Written for both Mormons and non-Mormons interested in the relationship between Mormonism and classical theism, this book highlights various perspectives within Mormonism itself, including a detailed analysis of Joseph Smith's Lectures on Faith and discussion of the thoughts of Orson and Parley Pratt, B. H. Roberts, and John Widstoe. Blake T. Ostler outlines areas in which Mormon approaches to questions about free agency and God's omnipotence might suggest resolutions to some of the difficult issues that have troubled theologians and philosophers for centuries.
In volume 2 of the series, Exploring Mormon Thought: The Problems of Theism and the Love of God, Blake Ostler explores issues related to soteriology, or the theory of salvation. He argues that the commitment that God loves us and respects our dignity as persons entails that God must leave us free to choose whether to have a saving relationship with him. He explores the "logic of love" and argues that the LDS doctrine of a "war in heaven" embodies the commitment that God leaves us free to choose whether to enter into relationship with God. He explores the nature of inter-personal prayer and the contributions of LDS beliefs to a robust prayer dialogue. He offers a view consistent with LDS commitments that makes sense out of asking God to assist others, to alter the natural environment and to grow in relationship with God.
He then turns to the concept of grace and argues that the traditional views lead to insurmountable problems. He argues that though God does not owe any obligation to us to give us grace, God does so out of love. However, because divinity arises from loving relationships, he argues that God could not fail to give sufficient grace to all persons and remain a loving God.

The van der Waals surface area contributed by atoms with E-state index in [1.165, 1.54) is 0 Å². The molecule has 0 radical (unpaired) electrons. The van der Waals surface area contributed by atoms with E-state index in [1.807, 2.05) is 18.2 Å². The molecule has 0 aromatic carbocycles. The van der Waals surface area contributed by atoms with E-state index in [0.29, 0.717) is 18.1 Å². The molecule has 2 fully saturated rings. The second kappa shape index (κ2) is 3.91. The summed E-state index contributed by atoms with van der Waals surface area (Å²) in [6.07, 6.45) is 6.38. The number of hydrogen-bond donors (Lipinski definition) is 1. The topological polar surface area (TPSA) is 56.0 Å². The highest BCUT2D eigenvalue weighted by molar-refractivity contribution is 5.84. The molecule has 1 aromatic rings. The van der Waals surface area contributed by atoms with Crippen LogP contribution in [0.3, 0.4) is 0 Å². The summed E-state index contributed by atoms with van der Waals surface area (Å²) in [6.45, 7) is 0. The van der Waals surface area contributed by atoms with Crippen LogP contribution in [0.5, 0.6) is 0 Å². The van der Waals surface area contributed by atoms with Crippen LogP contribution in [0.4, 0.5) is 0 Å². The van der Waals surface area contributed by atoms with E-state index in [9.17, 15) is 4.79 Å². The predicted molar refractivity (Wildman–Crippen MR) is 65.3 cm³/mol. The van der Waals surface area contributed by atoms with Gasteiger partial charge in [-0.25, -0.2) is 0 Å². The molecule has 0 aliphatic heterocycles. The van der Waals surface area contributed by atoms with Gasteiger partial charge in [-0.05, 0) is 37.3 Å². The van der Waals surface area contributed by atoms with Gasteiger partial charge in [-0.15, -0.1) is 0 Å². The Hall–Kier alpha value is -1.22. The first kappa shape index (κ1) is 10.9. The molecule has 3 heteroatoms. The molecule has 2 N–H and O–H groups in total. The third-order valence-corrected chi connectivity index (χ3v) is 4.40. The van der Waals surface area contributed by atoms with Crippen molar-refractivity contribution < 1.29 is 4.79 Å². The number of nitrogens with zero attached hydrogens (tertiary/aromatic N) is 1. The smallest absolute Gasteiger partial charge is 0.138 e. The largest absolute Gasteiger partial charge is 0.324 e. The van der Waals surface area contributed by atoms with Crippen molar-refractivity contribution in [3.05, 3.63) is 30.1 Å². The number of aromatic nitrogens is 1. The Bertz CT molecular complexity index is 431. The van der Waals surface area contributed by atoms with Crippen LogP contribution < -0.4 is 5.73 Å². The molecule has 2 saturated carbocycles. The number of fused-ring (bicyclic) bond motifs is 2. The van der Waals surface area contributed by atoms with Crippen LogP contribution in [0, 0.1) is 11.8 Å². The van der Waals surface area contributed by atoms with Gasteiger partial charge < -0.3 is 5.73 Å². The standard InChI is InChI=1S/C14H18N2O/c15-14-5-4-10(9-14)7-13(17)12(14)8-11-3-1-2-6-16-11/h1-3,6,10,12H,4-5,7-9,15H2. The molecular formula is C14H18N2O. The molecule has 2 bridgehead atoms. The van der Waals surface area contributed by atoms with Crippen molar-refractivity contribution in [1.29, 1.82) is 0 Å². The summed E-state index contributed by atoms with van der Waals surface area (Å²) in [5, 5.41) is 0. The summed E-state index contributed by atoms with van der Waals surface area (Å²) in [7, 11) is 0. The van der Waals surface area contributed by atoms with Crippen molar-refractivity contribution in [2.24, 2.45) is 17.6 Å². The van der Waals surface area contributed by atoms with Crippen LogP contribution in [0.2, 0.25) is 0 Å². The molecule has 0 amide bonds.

Finally, Ostler argues that creation out of nothing is not consistent with the type of freedom of will that is necessary to sustain loving relationships of the kind revealed in scripture. He argues that only the LDS view of uncreated intelligences allows for the kind of free will that is essential to leaving the beloved free as to whether to enter the divine relationship as a matter of grace.
Blake T. Ostler, Salt Lake City, Utah: Greg Kofford Books, 2008, hardback, 6.25x9.25", volume 3, 490 pgs.
Written for both Mormons and non-Mormons interested in the relationship between Mormonism and classical theism, this book highlights various perspectives within Mormonism itself.
Praise for the Exploring Mormon Thought series: "These books are the most important works on Mormon theology ever written. There is nothing currently available that is even close to the rigor and sophistication of these volumes. B.H. Roberts and John A. Widtsoe may have had interesting insights in the early part of the twentieth century, but they had neither the temperament nor the training to give a rigorous defense of their views in dialogue with a wider stream of Christian theology. Sterling McMurrin and Truman Madsen had the capacity to engage Mormon theology at this level, but neither one did." —Richard Sherlock, FARMS Review